So if you plan to mention GSR tests in your novel keep in mind that there are a number of factors that can affect the test results. Many criminalists are hesitant to testify with certainty about such results other than the positive or negative findings.  Interpretation of those findings can be very problematic depending on the specifics of the case information. You can also use that to your advantage by throwing a wrench into an otherwise solid case.

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About forensics4fiction

Hi there. Thank you for visiting my BLOG for crime writers. I hope you will find it interesting. I would love to hear your questions and thoughts regarding forensics and criminal investigations. I hope that the information here will help answer your questions or ignite your imagination. I am a retired senior criminalist with 15 years of forensic experience. I have served as the president of the Association for Crime Scene Reconstruction, Rocky Mountain Association of Bloodstain Pattern Analysts, and the Rocky Mountain Division of the International Association for Identification. I am triple board certified in forensic related fields and one of only 40 board-certified bloodstain pattern analysts and 80 board-certified footwear examiners worldwide In addition to writing over 60 scientific papers, I have worked as the editor of the Journal of the Association for Crime Scene Reconstruction, been interviewed by and consulted for television, books, magazines, and newspaper articles including documentaries on the Discovery Channel and National Geographic.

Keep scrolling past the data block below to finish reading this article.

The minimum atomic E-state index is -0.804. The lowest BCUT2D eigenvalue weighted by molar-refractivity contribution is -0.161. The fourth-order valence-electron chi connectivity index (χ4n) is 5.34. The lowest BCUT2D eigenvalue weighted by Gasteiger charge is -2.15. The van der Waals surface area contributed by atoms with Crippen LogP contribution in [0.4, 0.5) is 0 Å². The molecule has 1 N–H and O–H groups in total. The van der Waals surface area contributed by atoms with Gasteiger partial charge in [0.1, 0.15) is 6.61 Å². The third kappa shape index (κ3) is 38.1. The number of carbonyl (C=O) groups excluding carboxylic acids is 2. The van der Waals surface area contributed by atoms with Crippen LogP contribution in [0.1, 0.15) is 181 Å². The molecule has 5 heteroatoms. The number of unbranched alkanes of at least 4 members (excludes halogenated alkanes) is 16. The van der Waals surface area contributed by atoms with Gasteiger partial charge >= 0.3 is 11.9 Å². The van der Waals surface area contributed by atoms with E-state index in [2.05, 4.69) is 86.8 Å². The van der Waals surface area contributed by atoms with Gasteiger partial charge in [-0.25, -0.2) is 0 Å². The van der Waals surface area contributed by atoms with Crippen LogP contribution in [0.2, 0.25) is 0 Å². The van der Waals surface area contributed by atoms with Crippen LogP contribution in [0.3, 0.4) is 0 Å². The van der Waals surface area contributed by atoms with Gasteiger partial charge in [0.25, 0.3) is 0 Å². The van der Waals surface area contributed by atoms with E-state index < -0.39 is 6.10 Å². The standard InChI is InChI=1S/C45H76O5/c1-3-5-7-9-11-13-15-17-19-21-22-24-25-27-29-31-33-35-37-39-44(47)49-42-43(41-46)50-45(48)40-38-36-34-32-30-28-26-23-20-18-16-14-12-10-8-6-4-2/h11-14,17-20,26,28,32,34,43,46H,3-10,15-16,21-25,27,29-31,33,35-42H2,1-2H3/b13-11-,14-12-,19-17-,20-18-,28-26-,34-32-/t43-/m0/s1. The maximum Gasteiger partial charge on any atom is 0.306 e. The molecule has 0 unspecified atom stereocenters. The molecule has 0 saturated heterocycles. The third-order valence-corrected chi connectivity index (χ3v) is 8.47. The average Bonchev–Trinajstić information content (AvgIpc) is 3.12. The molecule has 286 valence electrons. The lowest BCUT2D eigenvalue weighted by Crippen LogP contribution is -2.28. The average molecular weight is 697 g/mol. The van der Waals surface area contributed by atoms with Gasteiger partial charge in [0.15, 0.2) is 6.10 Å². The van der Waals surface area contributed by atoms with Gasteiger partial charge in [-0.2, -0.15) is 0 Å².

Posted on July 11, 2011, in General, The Crime Scene and tagged , , , , , , , , , , , . Bookmark the permalink. 28 Comments.

  1. As a former CSI myself, I am loving this blog. Please keep it up!
    As for GSR, let’s also remember that an innocent character can transfer GSR to themselves by handling a weapon found at a crime scene or by touching the shooting victim. It’s been 10 years since I retired, but back then the state lab had hundreds and hundreds (if not thousands) of GSR kits waiting to be analyzed because each test took almost 24 hours of machine time and only one test could be run at a time. Every suicide by gunshot would yield a GSR kit and many agencies would send them off to the lab even though there was no real need. This may or may not still be the case, but there was many a case where even though the GSR kit was submitted for testing no results were received prior to trial. The prosecutors were not pleased when they discovered this during their trial preparation 1-2 days before picking a jury. On the other hand, defense attorneys loved it.